And then it went away for a while before returning for a second generation where, in a peculiar design choice, it was almost identical to Toyota’s Prius, which was at the time the unquestioned champion of hybrid passenger cars. I remember being at the North American launch of the second-gen Insight, and when they unveiled it we of the press all said in unison: “Um, that’s a Prius, dudes”, to which Honda’s engineering team responded “No it isn’t! No it isn’t! It’s totally unique bla bla bla”, which convinced almost no one.
Because, seriously, that is basically what it is, it is a Civic with a hybrid powertrain. Not that that’s a bad thing, mind you, Civic is one of the most well-known and highly regarded compacts in the world; so if you’re going to look like something it may as well be that.
And here is where I’ll point out that this is, in my opinion, a darn good-looking car.
With dimensions and volumes that are identical to Civic (the sedan version of the Civic, that is, not the cool new hatchback configuration that is also available) and a sticker price that isn’t too much of a premium (especially if you live somewhere that offers incentives for buying a hybrid) this may be the Insight that finally grabs a bigger market share; because the thing is, there isn’t much to dislike about this car.
The Insight I drove recently was a Touring trim (so, the top of the line), and loaded up the car with all the tech and driver assistance that Honda can pile on:
Most of it is accessed through the touchscreen on the center console (and, now that the company has gone back to at least including a knob for volume control, it isn’t hard to learn to like the interface).
A basic suite of apps lets you get to the settings for phone connection, Bluetooth and navigation, and the screen is also where the side mirror camera’s image is displayed.
This is one of my favorite features in any Honda product that includes it (not all models do), a rear-facing camera in the side mirror that comes on automatically when you signal a right turn (or when you activate it with the button on the stalk on the steering wheel) that shows a driver what is right beside them – a cyclist, for example.
The Insight uses a 1.5L gasoline engine mated to the hybrid drive’s electric motor, pumping a potential 151 horsepower and 197 lb.-ft. of torque.
Honda says fuel economy will average 4.6L/100 km in city driving (and 5.4L on the highway). I came in a little over that, but still well within ‘good’ economy territory.
The Insight offers the usual choices of drive modes found on a lot of hybrid cars – you’ve got Sport, Econ and full electric (EV). I’ll mention, too, that Sport mode isn’t just an afterthought on the Insight; it really does give the car some jam.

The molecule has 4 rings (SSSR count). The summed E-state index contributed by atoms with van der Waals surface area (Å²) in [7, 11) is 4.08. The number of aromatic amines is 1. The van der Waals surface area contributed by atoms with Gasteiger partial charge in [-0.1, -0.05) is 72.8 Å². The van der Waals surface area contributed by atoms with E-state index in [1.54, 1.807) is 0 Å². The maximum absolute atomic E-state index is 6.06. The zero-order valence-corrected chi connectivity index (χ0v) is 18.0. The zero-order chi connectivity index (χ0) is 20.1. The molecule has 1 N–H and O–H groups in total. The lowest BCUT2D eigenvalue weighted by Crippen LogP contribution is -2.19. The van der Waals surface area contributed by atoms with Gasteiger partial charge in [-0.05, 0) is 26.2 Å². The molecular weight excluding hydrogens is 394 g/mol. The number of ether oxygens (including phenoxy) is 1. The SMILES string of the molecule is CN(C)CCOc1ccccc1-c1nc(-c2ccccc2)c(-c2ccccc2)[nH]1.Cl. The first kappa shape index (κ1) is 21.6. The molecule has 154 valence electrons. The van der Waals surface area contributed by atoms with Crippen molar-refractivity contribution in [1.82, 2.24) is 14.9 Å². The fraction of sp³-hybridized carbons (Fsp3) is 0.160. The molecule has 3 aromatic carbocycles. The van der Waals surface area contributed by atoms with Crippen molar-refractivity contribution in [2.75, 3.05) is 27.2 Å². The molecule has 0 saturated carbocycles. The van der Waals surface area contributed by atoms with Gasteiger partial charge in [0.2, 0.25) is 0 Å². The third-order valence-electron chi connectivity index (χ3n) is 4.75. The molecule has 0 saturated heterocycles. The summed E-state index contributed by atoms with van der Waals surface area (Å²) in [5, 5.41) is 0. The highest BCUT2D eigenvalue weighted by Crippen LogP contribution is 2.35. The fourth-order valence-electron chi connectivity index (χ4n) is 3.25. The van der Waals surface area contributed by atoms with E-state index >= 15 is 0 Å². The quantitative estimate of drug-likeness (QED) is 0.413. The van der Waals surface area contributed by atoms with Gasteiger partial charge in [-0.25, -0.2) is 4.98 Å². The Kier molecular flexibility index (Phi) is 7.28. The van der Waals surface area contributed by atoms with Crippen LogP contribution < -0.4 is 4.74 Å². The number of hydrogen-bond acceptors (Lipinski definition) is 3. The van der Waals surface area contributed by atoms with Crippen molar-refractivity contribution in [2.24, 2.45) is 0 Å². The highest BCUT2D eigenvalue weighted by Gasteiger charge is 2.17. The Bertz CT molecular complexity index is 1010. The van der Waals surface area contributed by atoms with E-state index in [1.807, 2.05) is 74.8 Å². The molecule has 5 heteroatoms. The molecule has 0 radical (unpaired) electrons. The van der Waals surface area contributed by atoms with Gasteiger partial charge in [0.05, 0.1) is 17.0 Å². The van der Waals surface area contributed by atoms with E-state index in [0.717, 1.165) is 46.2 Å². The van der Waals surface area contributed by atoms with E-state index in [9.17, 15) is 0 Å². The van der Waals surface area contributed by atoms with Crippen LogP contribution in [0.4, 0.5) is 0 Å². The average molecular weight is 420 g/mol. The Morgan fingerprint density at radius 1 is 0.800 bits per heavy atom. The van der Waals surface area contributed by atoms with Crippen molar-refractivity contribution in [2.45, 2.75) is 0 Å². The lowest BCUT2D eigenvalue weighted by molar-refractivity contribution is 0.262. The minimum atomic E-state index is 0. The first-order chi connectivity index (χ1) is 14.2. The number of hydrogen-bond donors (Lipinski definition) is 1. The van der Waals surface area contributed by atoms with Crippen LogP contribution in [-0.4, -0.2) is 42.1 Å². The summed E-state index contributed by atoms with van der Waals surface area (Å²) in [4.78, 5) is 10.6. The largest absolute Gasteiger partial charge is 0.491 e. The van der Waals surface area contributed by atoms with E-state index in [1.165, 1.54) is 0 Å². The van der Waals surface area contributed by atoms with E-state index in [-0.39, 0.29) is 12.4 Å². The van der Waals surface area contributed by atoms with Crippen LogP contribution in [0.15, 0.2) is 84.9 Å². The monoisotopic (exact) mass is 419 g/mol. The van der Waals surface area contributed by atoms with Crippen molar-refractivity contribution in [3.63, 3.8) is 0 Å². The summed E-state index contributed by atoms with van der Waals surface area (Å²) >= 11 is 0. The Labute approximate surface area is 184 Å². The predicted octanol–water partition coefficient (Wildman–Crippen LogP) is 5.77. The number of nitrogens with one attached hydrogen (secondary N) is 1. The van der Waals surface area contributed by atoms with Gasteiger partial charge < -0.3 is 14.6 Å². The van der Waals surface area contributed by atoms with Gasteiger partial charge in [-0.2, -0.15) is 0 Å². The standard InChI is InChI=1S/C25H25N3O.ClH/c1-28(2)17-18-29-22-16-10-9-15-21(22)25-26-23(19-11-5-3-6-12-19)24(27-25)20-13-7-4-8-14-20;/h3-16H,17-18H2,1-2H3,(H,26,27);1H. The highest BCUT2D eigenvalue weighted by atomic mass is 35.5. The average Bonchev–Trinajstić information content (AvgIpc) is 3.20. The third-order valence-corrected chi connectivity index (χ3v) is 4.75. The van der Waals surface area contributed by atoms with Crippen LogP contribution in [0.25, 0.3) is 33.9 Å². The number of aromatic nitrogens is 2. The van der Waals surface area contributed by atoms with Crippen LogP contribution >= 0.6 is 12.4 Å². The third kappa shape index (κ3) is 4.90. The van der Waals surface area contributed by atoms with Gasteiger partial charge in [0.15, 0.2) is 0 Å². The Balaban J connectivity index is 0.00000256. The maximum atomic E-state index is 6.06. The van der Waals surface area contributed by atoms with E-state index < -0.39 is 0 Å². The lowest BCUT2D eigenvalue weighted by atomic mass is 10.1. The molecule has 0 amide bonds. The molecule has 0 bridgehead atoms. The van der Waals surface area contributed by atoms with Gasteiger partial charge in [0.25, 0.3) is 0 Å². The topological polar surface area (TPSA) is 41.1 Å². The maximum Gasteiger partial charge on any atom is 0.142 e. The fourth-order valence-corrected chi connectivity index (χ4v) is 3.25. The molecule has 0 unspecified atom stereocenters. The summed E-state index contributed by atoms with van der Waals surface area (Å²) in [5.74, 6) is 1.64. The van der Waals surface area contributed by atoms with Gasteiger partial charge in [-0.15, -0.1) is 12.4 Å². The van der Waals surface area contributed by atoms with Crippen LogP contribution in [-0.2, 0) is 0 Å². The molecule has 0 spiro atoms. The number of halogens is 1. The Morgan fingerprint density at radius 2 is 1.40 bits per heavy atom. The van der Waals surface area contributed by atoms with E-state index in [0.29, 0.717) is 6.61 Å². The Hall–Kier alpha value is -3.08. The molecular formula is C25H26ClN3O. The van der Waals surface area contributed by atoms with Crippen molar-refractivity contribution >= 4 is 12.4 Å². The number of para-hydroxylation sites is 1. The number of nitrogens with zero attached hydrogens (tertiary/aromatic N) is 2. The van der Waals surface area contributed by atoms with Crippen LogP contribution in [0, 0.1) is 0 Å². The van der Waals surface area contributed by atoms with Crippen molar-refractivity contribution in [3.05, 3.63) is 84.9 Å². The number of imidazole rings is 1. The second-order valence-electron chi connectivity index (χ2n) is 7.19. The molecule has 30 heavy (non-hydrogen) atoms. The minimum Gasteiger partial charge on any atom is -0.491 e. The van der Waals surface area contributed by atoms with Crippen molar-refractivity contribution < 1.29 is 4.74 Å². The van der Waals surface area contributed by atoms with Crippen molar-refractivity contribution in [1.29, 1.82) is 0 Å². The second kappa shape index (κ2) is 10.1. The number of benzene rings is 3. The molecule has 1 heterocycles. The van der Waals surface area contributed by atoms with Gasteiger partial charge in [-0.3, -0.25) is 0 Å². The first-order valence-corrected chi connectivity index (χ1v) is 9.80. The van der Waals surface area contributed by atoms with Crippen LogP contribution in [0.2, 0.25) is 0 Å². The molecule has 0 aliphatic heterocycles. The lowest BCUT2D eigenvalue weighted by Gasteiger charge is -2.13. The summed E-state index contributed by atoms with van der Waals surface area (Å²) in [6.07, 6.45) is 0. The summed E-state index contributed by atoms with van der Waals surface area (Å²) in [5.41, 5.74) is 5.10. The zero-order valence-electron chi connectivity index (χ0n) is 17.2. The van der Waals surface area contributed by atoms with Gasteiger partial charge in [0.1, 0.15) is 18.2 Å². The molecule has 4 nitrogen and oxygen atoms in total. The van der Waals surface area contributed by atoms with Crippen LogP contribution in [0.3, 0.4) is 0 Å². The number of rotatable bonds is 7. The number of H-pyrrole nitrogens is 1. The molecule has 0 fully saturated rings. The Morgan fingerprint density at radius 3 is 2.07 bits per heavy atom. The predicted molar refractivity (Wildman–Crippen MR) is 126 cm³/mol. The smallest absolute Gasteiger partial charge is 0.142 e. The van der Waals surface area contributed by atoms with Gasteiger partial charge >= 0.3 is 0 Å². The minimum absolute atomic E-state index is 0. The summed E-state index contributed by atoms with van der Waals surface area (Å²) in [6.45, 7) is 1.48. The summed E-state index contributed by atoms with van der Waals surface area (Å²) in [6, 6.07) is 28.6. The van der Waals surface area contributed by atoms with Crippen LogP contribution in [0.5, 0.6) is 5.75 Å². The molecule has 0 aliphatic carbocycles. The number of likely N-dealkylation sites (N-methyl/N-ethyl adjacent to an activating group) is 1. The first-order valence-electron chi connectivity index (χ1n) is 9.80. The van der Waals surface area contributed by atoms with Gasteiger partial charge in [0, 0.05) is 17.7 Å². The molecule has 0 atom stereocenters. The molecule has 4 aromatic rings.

But with me being something of a skinflint, I ran it in Econ mode for most of my time with the car, and you know what? For everyday, regular ol’ daily driving, Econ is fine. I never felt underpowered with it, and any time I was concerned about needing some extra oomph for a quick merge, I’d just jab the Sport button for additional acceleration.
Steering, handling and braking were likewise fine. Better than average, I would say.
Combine this with a genuinely nice interior, a black-on-black motif in the case of the vehicle I used, and the Insight is a solid package for a compact family sedan.
The price, well tell me what you think. Granted this one here is Touring trim, feature packed and with no additional option packages, but it tipped the scales at $34,245 (that’s including freight and tax)
Insight has also got some serious competition coming down the pike, both from the segment-dominating Prius family.
Oh, and Toyota’s newest entry, the Corolla Hybrid, which we’ll be checking out next – but spoiler alert: it came in nearly 5K cheaper.
Okay, this is certainly the most exciting Hyundai product I have driven to date. A performance hatchback, a super-souped up version of the company’s distinctive, slightly weird three-door compact, this right here is the 2020 Veloster N
(Listen, I’m going to try to not use the term ‘hot hatch’ here, not because it isn’t appropriate, but because that phrase has been sputtered out by literally everyone else who has driven it and now it is overused).
Hyundai has pulled off a real achievement here, not only creating a track-ready car with genuine fun factor, but doing so at a competitive price.
Starting with the biggest difference between the N and the regular ol’ Veloster, this one gets Hyundai’s turbocharged ‘Theta’ 2.0L engine under the hood, pumping 275 hp and 260 lb.-ft. of torque (or, 74 more horses than the 1.6L turbo available in regular Veloster models, and 128 more ponies than the base model two litre).
A six-speed manual transmission is the way to go with a car like this, and the stick in my test car did the job magnificently, short throws and the gates exactly where they should be (that’s my way of saying I never ‘missed’ a shift in my time with the car) paired with a clutch that is, likewise, easy to get used to.
The N model gets exterior cosmetic enhancements to differentiate it, most notably the grille and bigger wheels (19 inch, with low-profile tires which I can only assume would be pricey to replace after you’ve burned all the rubber off driving in the performance modes). The Veloster N body is also slightly longer, end-to-end, and slightly (10mm) wider.
It gets better front seats, too. Strap yourself into the sport-oriented, comfortably-but-firmly bolstered driver’s position (with the cool blue seatbelt) and hit the keyless start button and the fun begins.
There’s the standard, driver-selectable modes that we find in a number of vehicles (Normal/Eco/Sport), but behind the prominent N button on the steering wheel, this Veloster offers a bunch of user-customizable features (as well as a default N Mode, where the manufacturer has built a package of suspension stiffness, accelerator response and steering wheel ‘weight’ that, frankly, is pretty much perfect).
As you may imagine, N Mode is what people will buy this car for, and it really delivers on its promise. The suspension tightens up noticeably, the exhaust note changes to a suitably throaty growl, and the handling and cornering ability of the car (and full and instantaneous torque response) come out in full display.
Indeed, I wish I’d had some track time during my experience with the Veloster N, but even just keeping it within the posted limits and only doing the fun stuff in safe areas with no one around, this car is a hoot to drive.